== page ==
I like George Lopez. I didn’t much care for his sitcom, “The George Lopez Show,” but after watching the PBS documentary, “Brown is the New Green: George Lopez and the American Dream,” I realized just how funny the guy was. I mean, when he talked about his battling with ABC over his attempts to portray a typical Latino-American family on television (“They said, ‘There’s nothing here that indicates that a Mexican family lives here. There’s not a tortilla maker.’ I said, ‘My tortilla maker was my grandmother!’”), it made me laugh harder than I ever did at an episode of his actual sitcom. As such, the idea of seeing Lopez in a situation where he’s able to be himself rather than a scripted character is one that intrigues me, and after seeing the way he handled himself in front of an audience of jaded TV critics, I have no doubt that his wit is quick enough to serve him as the host of his very own TBS talk show, “Lopez Tonight.”
Of the clips which were offered up of the show, the best was unquestionably the one that featured a filmed conversation between Lopez and President Obama.
And, yes, it’s real.
“I supported Barack Obama during his campaign,” said Lopez. “He spoke to me, and he said that he needed the Latino vote, never thinking that, in the Presidential candidate, those 38 votes would mean the difference between a Democratic president and a Republican president. He called me three weeks ago, and we had a very lovely conversation, a little bit about the kids and a lot about Iran. He is a great guy, and I can consider the 44th President of the United States a close friend of mine. Thank you. And I grew up poor.”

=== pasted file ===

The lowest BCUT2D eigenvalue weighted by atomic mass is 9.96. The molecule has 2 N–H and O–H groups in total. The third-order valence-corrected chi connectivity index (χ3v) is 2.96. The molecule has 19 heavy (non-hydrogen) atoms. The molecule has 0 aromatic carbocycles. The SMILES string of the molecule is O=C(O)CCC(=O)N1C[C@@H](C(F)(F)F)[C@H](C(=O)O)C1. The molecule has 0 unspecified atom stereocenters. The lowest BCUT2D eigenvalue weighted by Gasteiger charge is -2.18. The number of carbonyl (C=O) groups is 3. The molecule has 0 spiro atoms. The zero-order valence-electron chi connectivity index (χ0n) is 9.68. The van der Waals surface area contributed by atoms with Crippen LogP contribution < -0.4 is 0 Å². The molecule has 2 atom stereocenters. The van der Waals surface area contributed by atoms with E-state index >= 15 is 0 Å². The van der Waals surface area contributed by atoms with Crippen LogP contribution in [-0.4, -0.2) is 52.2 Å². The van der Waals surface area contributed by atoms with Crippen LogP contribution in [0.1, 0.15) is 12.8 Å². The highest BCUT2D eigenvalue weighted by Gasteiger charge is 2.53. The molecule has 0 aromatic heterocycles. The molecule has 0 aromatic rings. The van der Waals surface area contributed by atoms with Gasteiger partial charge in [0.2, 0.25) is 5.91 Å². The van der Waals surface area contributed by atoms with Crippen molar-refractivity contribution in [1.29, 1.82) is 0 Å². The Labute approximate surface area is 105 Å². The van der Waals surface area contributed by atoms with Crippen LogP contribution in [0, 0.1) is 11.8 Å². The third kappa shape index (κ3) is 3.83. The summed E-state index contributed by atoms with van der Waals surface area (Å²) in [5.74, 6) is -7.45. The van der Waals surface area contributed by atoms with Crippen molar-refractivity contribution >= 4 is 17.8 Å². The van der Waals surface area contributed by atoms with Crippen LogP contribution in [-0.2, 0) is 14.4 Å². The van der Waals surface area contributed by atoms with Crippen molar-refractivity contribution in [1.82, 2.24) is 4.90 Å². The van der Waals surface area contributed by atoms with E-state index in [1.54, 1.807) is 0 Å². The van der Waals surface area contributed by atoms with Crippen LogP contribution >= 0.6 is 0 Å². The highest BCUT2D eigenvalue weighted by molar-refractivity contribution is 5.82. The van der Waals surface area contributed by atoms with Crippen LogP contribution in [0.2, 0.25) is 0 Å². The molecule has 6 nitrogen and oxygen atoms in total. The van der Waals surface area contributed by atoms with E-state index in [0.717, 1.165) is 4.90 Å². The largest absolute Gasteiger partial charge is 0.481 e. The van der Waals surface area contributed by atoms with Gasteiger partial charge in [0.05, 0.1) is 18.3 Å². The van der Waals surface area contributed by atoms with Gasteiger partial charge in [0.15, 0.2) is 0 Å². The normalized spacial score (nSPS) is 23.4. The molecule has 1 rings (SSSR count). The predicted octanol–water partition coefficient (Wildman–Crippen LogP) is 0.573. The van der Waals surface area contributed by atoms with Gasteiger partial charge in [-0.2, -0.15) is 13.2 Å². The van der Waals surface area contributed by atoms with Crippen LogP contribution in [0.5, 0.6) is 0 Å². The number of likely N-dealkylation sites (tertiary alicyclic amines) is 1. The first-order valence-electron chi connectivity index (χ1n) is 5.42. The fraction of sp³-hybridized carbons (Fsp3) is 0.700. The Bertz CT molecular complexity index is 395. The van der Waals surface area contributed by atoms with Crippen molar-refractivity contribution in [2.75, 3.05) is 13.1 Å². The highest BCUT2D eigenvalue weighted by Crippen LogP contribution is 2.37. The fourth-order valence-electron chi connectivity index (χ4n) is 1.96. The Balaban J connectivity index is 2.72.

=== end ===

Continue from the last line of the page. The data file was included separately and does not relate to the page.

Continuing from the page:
So does that mean that we can expect to see the President turn up on “Lopez Tonight” as a guest?
“Well, I would say that, if he came to Los Angeles again with Michelle and his mother-in-law, I would like them to stop by,” he replied. “Listen, Barack Obama is Kenyan descent, but he also has some Latino in him. I think you see the Latino: he lives in a house that’s not his, his mother-in-law lives with him, helping him raise his two kids. He’s one of us. He’s a man for all people. And, yes, I would say that, if they came to Los Angeles and didn’t come on this show, I would personally be offended.”
If it seems a little iffy for Lopez to try and take on the late-night big boys with a series on basic cable, you can’t sense any concern from him. “We feel that TBS and cable is the right place because they do have an incredibly diverse audience,” he assured us. “Between Tyler Perry doing what he’s doing, which he’s amazing at, a little bit of Bill Engvall, so you have the 8 percent Caucasian population that’s still left in the United States, and myself, it’s a Neapolitan night. It’s fantastic.”
Lopez was full of great one-liners throughout the panel:
* At one point, he asked a writer to stand up…and she was already standing – “Oh, shit. I can’t see you. Are you really standing? Well, we are going to be very diverse and have a lot of little-people guests on the show as well.”
* On concerns about whether breaking new ground as a Latino talk-show host puts any added pressure on him – “I only feel added pressure because apparently in some parts of the country, I’ll be up against novelas. I don’t think I can win that battle.”
* On why they filmed the pilot on an outdoor stage, then opted to recreate the set in a studio for the series – “We got a lot of complaints from ‘Two and a Half Men,’ so we decided we had better move it inside.”
* After trying to set a critic up on a date, only to find that he was engaged – “So sorry. It’s not too late! How old is she? 18 to 34? I need her.”
* On how his set will be different from other talk shows – “I’m not going to have a desk, and I don’t want to use cards. My furniture will be covered in plastic. I keep it very real.”
* On a possible booking war – “I don’t think ‘The Tonight Show’ is going after Menudo.”
“Lopez Tonight” premieres on Nov. 9th on TBS at 11 PM.